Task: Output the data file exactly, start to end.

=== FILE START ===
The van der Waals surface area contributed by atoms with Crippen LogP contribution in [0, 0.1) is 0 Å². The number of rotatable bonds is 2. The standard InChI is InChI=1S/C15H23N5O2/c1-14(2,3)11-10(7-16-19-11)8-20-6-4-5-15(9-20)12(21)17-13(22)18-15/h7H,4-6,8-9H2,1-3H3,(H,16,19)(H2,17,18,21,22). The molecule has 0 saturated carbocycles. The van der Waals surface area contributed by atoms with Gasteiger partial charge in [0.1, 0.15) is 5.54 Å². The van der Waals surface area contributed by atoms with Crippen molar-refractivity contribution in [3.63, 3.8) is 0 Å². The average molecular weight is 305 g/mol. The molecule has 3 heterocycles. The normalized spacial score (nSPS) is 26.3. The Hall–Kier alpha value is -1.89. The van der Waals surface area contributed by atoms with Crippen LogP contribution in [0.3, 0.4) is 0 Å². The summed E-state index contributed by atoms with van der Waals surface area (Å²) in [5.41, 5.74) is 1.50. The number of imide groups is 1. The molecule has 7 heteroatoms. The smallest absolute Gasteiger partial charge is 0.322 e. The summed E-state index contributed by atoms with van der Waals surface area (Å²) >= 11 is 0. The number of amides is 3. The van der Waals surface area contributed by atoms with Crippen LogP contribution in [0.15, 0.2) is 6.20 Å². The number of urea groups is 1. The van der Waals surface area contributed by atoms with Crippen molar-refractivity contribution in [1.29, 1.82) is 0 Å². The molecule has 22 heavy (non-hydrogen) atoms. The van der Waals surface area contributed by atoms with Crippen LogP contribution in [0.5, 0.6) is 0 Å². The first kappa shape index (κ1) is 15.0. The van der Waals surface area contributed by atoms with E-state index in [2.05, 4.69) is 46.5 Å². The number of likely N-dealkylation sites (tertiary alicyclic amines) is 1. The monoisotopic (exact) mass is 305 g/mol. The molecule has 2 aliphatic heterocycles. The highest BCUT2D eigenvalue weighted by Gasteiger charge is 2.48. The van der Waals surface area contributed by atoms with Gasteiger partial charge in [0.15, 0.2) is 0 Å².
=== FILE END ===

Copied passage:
The van der Waals surface area contributed by atoms with Crippen LogP contribution in [0, 0.1) is 0 Å². The number of rotatable bonds is 2. The standard InChI is InChI=1S/C15H23N5O2/c1-14(2,3)11-10(7-16-19-11)8-20-6-4-5-15(9-20)12(21)17-13(22)18-15/h7H,4-6,8-9H2,1-3H3,(H,16,19)(H2,17,18,21,22). The molecule has 0 saturated carbocycles. The van der Waals surface area contributed by atoms with Gasteiger partial charge in [0.1, 0.15) is 5.54 Å². The van der Waals surface area contributed by atoms with Crippen molar-refractivity contribution in [3.63, 3.8) is 0 Å². The average molecular weight is 305 g/mol. The molecule has 3 heterocycles. The normalized spacial score (nSPS) is 26.3. The Hall–Kier alpha value is -1.89. The van der Waals surface area contributed by atoms with Crippen LogP contribution in [0.3, 0.4) is 0 Å². The summed E-state index contributed by atoms with van der Waals surface area (Å²) in [5.41, 5.74) is 1.50. The number of imide groups is 1. The molecule has 7 heteroatoms. The smallest absolute Gasteiger partial charge is 0.322 e. The summed E-state index contributed by atoms with van der Waals surface area (Å²) >= 11 is 0. The number of amides is 3. The van der Waals surface area contributed by atoms with Crippen LogP contribution in [0.15, 0.2) is 6.20 Å². The number of urea groups is 1. The van der Waals surface area contributed by atoms with Crippen molar-refractivity contribution in [1.29, 1.82) is 0 Å². The molecule has 22 heavy (non-hydrogen) atoms. The van der Waals surface area contributed by atoms with Crippen LogP contribution in [0.5, 0.6) is 0 Å². The first kappa shape index (κ1) is 15.0. The van der Waals surface area contributed by atoms with E-state index in [2.05, 4.69) is 46.5 Å². The number of likely N-dealkylation sites (tertiary alicyclic amines) is 1. The monoisotopic (exact) mass is 305 g/mol. The molecule has 2 aliphatic heterocycles. The highest BCUT2D eigenvalue weighted by Gasteiger charge is 2.48. The van der Waals surface area contributed by atoms with Gasteiger partial charge in [0.15, 0.2) is 0 Å².